- We sat down with Shan
① to learn about her journey to data visualization,
② the importance of open sourcing these tools,
③ and how kepler.gl will empower members of the open source community / to leverage location data / to make better, more useful maps.
When did you first get interested in computer science?
My background is actually in architecture.
This experience got me interested in coding and computer science / because I learned / that you can actually use code / to assist in the design process.
This type of 3D modeling opened the door / to a completely new domain / for me.
How did you transition from computer science to data visualization?
- I didn’t want to put design away / just because I was also interested in computer science.
Given your untraditional path to data visualization, was it difficult to feel accepted by this community?
- The data visualization community combines design and software engineering.
- usually takes some time / before people get a sense for your skillset.
What advice would you give architects or designers like yourself who are interested in getting into coding?
- I asked myself: “What can I do that combines creativity with coding?”
- if you find yourself actually interested in math, excited about seeing designs generated / by couple lines of code, / I think data visualization is a perfect path.
When you first came to Uber, what projects were you working on?
- they used data visualization / to help them plot charts / and make them look nice.
- Essentially, / it is an R package / that helps you make your charts sharper and more on-brand, Uber-style. We still use it!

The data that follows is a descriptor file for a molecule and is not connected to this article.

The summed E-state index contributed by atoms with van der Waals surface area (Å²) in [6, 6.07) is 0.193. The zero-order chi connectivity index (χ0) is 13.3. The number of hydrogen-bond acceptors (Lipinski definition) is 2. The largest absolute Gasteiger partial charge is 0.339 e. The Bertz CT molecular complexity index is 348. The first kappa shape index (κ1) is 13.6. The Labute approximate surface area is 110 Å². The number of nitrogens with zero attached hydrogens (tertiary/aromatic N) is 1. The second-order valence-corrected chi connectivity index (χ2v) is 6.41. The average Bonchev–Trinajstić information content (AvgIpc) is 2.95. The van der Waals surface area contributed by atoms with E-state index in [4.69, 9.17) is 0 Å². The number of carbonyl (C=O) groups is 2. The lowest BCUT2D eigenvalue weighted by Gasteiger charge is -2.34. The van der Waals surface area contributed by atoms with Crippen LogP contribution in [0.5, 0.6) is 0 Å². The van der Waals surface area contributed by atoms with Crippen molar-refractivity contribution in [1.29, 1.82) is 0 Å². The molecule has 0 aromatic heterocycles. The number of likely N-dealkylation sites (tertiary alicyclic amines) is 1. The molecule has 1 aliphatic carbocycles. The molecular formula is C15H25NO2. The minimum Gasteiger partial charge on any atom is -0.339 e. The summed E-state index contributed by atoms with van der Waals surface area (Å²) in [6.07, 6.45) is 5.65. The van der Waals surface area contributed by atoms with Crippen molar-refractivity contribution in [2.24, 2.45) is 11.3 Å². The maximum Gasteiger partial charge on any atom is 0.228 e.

What’s the coolest visualization you’ve ever made?
- A Day’s Worth of Uber trips in London
- The visualization basically depicts one full day of Uber trips / via an animation presented as moving lines / along the street.
- You can see the line fade in and out / as it moves, / imagining each of the lines / as one car driving on the road.
- I think / Uber was one of the first to have a strong visualization team / in terms of working across different domains (both physical and virtual) / and open sourcing our tools.
How did you first get involved with open source at Uber?
- deck.gl is a major open source effort / that the Data Visualization team has been working
on / fora while.
- We build data visualization tools / to help people get insights faster.
- Instead of spending two to three weeks building everything from scratch, / these tools help you quickly explore the data and validate your hypothesis / without having to write a lot of code.
Why did your team first decide to open source kepler.gl?
- We realized / there is really not much software out there / like kepler.gl. That’s why / we decided to open source it.
- As a software engineer, / when you create something truly awesome, / you naturally want to get it out to the world / so everybody else can use it.
- Once you open source it, / other people can also contribute back to it.
- In my opinion, / that’s how you make a library better and better.
What exactly does
kepler. do? gl
- It’s high performance and super easy-to-use, / given that all you need to do is drop in a CSV or a JSON file.
What is most challenging about open sourcing something?
- Emotionally, / it’s the fact / that everyone is going to see your code. You can’t hide it anymore.
- A lot of people say, “Oh, this visualization is beautiful,” / but when you dive into the code, / it might actually be built with hangers and duct tape.
And what is the most rewarding about the process?
- The most rewarding part / about open sourcing something is seeing the number of downloads / and knowing / that people actually find it useful.
Uber’s Visualization team has open sourced the following projects:
- dedicated to leveraging location data
- put design away デザインを切り離す
- depicts one full day 一日を描いている
- get it out to the world 世界に広める